Rechargeable lithium-ion batteries are commonplace nowadays, and can be found in devices such as mobile phones, laptops, and various gadgets. The batteries that are used to power these devices often use an oxide of metal such as cobalt, nickel, or manganese, which does add to their cost. Now researchers are looking for alternatives to existing lithium-ion metal oxide batteries, and have discovered that wax and soap can help build electrodes that will allow battery developers to explore lower-priced alternatives to the lithium ion metal oxide batteries that are currently sold on the market. The process itself seems quite technical, but if everything works out hunky dory, perhaps we’ll be looking at cheaper and longer lasting batteries in the near future.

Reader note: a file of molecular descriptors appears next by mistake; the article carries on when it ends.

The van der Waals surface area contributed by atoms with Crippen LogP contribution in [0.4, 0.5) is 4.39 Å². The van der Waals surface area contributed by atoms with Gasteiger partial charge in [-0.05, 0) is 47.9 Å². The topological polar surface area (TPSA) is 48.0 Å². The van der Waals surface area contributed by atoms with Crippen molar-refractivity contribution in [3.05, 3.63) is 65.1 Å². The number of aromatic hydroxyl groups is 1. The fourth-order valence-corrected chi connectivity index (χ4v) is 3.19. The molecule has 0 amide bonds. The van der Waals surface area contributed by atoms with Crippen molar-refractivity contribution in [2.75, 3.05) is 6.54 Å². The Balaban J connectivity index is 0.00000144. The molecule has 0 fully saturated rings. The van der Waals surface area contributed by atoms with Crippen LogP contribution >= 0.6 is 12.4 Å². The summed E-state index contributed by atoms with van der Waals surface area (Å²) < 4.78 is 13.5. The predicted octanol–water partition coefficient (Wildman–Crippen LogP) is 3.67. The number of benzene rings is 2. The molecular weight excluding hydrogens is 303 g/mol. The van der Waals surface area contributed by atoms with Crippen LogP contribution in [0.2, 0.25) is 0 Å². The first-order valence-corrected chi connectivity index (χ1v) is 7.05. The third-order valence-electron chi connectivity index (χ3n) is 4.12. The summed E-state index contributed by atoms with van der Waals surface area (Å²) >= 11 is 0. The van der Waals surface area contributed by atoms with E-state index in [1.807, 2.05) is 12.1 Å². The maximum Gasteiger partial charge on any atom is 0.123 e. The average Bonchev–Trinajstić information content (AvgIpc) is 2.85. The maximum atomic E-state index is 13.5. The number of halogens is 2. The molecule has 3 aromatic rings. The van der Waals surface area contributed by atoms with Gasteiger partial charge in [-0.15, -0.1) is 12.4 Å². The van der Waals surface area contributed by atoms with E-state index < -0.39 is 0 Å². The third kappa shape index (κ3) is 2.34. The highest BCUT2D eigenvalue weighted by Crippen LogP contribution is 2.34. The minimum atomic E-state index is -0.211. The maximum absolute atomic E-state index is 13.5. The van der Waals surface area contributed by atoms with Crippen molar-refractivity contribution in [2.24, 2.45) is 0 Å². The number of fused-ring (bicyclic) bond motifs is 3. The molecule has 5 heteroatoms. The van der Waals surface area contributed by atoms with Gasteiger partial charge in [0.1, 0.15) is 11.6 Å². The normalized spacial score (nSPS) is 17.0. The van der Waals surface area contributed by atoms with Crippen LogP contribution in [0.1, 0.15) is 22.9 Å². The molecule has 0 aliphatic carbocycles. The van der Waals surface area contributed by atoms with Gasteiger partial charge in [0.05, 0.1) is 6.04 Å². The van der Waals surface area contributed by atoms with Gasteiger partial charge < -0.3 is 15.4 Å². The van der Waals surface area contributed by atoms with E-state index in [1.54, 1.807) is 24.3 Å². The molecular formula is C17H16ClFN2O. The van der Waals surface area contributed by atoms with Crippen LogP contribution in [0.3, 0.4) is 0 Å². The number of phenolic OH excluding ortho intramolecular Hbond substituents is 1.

Next Story: webOS 2.0 Roadrunner Device Appears In App Logs
- 2014-04-22 Accessibility Arcade For The Disabled Opens April 26
- 2014-04-21 Rare Earth Metals Extraction Gets More Efficient
- 2014-04-01 EneBrick Mobile Rechargeable Battery Offers Versatility
- 2014-03-25 Sick? How About Snacking On Some Batteries?
- 2014-03-24 BatteryBox Offers New Lease Of Life For Drained Devices
- 2014-01-17 HyperJuice Battery Extends MacBook Run Time By Another 53 Hours
- 2013-12-03 Copenhagen Wheel Assists Cyclists Through Its Rechargeable Battery
- 2013-06-19 Scientists Create ‘Green’ Battery With Wood
- 2010-02-07 Wafer-thin Plastic To Be Battery Technology Of The Future?
- 2010-10-28 New Anode Material Increases Li-ion Battery Capacity By 30 Percent